Until last year, international travelers at Terminal 3 in Málaga’s airport servicing the Costa del Sol were pretty much stuck with international fast food like Starbucks, Burger King, and England’s Soho Coffee. So we were delighted to see that Michelin-starred local superchef Dani García had opened Dani García DeliBar. Much of the menu overlaps offerings in García’s Manzanilla tapas bar in downtown Málaga, which is one of our favorite spots in a city that has belatedly but enthusiastically embraced contemporary Spanish cuisine. One of García’s strengths has been the reinvention of some classic sandwiches by giving them a distinctly Andalucían twist. His bacalao (salt cod) sandwich with tomato sauce and chipotle mayo is heads above the best filet-o-fish. His Burguer Bull (pictured above) has brought him a lot of attention from other chefs as well as fast food aficionados. Created in 2008, the burger is a patty of slow-braised oxtail, aka rabo de toro. It’s served on a bun spread with mayonnaise made with beef juices instead of oil, then topped with some arugula and a melted slice of Havarti cheese. It has all the taste depth of the classic dish of rabo de toro with the form and flourish of a great cheeseburger. If you’re staying over in Málaga, be sure to eat at Manzanilla at Calle Fresca, 12 (tel: 95-222-6851; www.manzanillamalaga.com). If you’re staying on the Costa del Sol, take a train into the real city. It’s only 23 minutes from Torremolinos to the Alameda stop in Málaga on the C-1 line. That’s just down the street from Manzanilla.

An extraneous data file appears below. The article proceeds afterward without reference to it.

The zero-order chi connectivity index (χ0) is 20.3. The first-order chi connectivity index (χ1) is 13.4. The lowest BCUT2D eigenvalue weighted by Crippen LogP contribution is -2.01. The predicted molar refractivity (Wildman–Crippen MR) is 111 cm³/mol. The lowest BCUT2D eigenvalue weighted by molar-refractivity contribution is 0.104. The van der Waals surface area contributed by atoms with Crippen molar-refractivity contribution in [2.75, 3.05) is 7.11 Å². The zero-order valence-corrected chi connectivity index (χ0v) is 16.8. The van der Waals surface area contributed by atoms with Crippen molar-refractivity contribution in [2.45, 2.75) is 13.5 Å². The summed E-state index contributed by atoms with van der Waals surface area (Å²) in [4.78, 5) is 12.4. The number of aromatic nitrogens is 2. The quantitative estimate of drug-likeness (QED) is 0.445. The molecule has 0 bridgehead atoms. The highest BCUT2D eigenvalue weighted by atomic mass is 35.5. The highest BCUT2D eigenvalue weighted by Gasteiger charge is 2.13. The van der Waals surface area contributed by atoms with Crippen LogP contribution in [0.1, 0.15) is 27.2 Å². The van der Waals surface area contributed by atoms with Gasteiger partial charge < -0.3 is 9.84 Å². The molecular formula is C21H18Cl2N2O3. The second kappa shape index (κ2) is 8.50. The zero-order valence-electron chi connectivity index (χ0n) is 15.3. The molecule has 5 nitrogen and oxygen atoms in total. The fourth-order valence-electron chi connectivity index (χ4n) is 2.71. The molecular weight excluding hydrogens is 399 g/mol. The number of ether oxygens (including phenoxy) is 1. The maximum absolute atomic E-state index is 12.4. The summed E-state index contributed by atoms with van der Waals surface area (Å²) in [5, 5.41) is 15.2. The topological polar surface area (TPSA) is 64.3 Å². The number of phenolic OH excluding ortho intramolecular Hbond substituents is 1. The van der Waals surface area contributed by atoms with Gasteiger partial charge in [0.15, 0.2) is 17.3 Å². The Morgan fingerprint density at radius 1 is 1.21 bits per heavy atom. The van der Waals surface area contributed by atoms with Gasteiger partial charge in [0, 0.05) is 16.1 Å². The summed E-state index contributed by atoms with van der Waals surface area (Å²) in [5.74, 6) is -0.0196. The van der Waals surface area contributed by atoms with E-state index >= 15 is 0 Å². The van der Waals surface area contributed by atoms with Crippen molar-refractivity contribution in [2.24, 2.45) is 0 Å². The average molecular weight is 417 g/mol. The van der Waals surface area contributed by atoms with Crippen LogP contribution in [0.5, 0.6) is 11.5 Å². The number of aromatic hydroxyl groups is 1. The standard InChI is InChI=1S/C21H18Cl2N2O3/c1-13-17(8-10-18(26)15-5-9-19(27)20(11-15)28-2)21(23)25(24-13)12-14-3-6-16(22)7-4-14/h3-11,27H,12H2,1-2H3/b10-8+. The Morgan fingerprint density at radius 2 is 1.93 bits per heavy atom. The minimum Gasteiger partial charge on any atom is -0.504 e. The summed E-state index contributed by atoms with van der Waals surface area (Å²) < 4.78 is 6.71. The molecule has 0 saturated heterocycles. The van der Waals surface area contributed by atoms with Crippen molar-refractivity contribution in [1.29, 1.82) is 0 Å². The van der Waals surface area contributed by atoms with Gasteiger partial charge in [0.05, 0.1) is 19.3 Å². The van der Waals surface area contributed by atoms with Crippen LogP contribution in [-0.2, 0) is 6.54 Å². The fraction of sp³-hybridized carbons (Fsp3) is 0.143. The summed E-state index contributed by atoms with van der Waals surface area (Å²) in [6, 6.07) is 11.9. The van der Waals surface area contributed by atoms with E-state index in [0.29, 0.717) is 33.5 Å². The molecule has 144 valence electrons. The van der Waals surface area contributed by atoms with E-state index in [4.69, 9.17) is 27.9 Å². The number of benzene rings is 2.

11

04 2014

One tapa with the entire taste of Spain

Taste of Spain
While all the tourists are milling around the Mezquita and the Alcázar in Córdoba, the Córdobans are getting together over tapas at the first gastronomic market in southern Spain. Mercado Victoria (www.mercadovictoria.com) was installed in May 2013 in a feria pavilion in the Jardines de Victoria, just northwest of the Judería’s Puerta de Almodóvar. The 30 food stalls cover all the bases of a conventional fresh food market—fish, meat, produce, baked goods, and beverages—but most also offer food for immediate consumption on the premises. There’s also a kitchen workshop for classes and demonstrations. By early evening, the entire glassed-in pavilion is jammed with people eating and drinking, making it one of the most lively tapas scenes in town. But we were especially amused to spot this tapa. It’s a slice of Manchego cheese, topped with a piece of roasted red pepper, and an anchovy. That pretty much captures three of the essential flavors of Spain on a single toothpick.

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07

03 2014